Employers have every right to terminate employees who can’t come to work on time—but not for taking.
Recent case: Margaret Barron had a serious tardiness problem and was warned that she could be fired if she continued to come to work late.
Then she called in sick with bronchitis and had to miss several days of work. She also asked HR about the possibility of taking additionalleave for knee surgery. As soon as she returned from her sick leave, she was terminated.
She sued, arguing the timing meant her employer must have fired her for asking for FMLA leave.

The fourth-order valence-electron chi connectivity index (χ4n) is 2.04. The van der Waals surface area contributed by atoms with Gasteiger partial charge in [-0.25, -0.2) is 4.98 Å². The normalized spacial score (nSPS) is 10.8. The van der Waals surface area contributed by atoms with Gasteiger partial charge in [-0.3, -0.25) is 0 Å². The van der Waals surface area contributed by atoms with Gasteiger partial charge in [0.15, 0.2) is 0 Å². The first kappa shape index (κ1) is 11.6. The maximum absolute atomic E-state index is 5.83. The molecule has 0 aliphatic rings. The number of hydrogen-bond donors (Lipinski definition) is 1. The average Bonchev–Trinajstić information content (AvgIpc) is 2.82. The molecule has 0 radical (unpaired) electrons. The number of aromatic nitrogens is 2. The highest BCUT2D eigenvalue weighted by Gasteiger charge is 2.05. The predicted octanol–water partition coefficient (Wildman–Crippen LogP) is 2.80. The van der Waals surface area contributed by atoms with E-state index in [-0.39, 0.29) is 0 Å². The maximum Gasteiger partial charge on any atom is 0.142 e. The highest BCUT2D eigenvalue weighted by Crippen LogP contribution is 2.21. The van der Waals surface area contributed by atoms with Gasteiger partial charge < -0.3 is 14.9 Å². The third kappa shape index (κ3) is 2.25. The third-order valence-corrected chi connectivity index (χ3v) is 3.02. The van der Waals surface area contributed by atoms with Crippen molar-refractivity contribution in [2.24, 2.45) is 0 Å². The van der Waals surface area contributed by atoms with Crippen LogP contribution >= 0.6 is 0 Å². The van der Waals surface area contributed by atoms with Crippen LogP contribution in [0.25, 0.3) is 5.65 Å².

The court said a jury should decide whether she was punished for doing so, or whether her employer fired her for tardiness. (Barron v. Quest Diagnostics, No. 09-1247, ED PA, 2010)
- Make sure two representatives are present during termination meetings
- You're justified in firing employee you reasonably believe committed 'Leave fraud'
- Try to accommodate employee's religion-- but don't automatically agree if it's a burden
- Can job description call for 'high energy' worker?
- Is your employee's doctor an 'FMLA specialist'?